CSCI-GA.2590 - Natural Language Processing - Spring 2013 Prof. Grishman
Lecture 7 Outline
March 12, 2013
Begin discussing term projects.
Conditional Random Fields
Maximum entropy Markov Models have proven effective in building models
for a number of NLP sequential tagging tasks. You will be building one
such application for today's assignment. However, they suffer
from a problem called 'label bias'.
The immpact of label bias depends
on the structure of the network; it is particularly evident if there
are states with only one outgoing arc.
This problem can be avoided by using conditional random fields
(CRFs) (Lafferty, McCallum, and Pereira, Conditional Random Fields:
Probabilistic Models for Segmenting and Labeling Sequence Data).
While MEMMs treat the transitions out of each single state
as a separate problem (with a normalized log-linear model), the CRF
creates a single normalized log-linear model for predicting
tag sequences. Such a model can take longer to train but can
produce better results.
Sentence Level Patterns and Semantic Grammars
(Section 15.5 in J&M First Edition;
more briefly in section 24.2.2 of J&M Second Edition)
We can couple together the annotators we have considered so far ... a
POS tagger, a name annotator, and a chunk annotator ... to give us
information on the low-level constituents of a sentence, quickly and
with reasonable accuracy. Can we keep goiing now and write
patterns for larger constituents, such as noun phrases and sentences?
Unfortunately, for larger constituents the problem of ambiguity becomes
much greater, as we have discussed before. Syntactic patterns are
not sufficient to produce accurate, unambiguous analyses. We need
to include semantic constraints, and maybe more.
Capturing semantic constraints in general is a difficult problem.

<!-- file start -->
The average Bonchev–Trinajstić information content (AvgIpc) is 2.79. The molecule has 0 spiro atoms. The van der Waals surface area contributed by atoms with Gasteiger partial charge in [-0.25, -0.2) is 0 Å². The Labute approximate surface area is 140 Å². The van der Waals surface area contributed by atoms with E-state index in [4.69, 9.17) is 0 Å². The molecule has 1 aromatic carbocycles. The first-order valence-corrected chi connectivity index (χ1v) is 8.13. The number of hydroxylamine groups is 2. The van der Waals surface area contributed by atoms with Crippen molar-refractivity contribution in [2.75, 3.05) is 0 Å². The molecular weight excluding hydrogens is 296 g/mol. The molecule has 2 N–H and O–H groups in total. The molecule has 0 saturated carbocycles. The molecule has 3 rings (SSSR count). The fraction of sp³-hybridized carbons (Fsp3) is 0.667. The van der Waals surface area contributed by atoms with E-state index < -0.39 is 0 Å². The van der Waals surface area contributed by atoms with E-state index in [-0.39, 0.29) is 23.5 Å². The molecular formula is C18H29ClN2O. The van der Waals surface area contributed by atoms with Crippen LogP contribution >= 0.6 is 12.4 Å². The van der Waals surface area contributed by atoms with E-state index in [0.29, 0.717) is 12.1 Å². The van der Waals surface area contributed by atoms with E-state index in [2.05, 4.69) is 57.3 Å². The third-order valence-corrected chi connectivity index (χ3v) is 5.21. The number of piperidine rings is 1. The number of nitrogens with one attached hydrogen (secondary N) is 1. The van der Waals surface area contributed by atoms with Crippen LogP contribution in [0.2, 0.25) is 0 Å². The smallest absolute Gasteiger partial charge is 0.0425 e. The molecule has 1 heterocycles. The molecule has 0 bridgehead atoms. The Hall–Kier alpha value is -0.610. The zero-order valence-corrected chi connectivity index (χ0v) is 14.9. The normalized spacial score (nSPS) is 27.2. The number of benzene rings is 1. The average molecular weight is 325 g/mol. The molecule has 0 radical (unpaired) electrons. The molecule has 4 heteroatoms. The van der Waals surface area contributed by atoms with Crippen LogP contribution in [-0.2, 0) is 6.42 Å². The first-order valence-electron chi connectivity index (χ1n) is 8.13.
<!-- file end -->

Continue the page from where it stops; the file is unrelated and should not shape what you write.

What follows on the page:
However, if we focus on a narrow domain, such as weather reports, car
repair reports, (specific types of ) medical reports, or some types of
financial reports, the problem gets easier. For such a
sublanguage, we can identify semantic
classes: form classes of nouns (the types of
'entities' in the domain) and classify verbs in terms of the types of
nouns they take as arguments. The semantic co-occurrence constraints
(selectional constraints) can then be captured either
We will initially (for our Jet implementation) use semantic grammar
patterns. Semantic grammars
- by a separate grammar component which checks these constraints
whenever the parses completes a clause constituent, or
- by a context-free grammar stated in terms of these semantic word
classes -- a semantic grammar
Capturing Semantic Constraints in
- provide a simple approach to limited sublanguages
(because they capture both syntactic and semantic constraints in a
- in particular, they are convenient for constructs which fall outside
general language syntax (constructs which appear only with specific
- but they lose power of syntactic generalization … each semantic
must appear in each of its syntactic forms (active, passive, question,
…), and so are cumbersome for broad-coverage systems.
How do we capture the
constraints in a domain? Let's consider the executive succession
domain ... keeping track of people who were hired for or who left
executive jobs. In general, articles which contain information
about executive succession also talk about other stuff, but we will
only be concerned for the moment with references to executive
succession. Other information in the article will be ignored.
We are going to look for patterns like
"appointed" person "as" position
company "named" person
company "selected" person "as" position
The first problem we face in trying to make these patterns a bit more
general is that we may have different inflected forms of each
verb. A headline might have a present tense, for example
WorldCom appoints Fred Smith as vice
president for lunar phone service
The directors of WorldCom appoint Fred
so maybe we need a pattern like
"appoint" | "appoints") person "as" position
That's not very convenient; we'd like to express the pattern in
terms of the base form of the
verb. Fortunately, the Jet
lexicon assigns a feature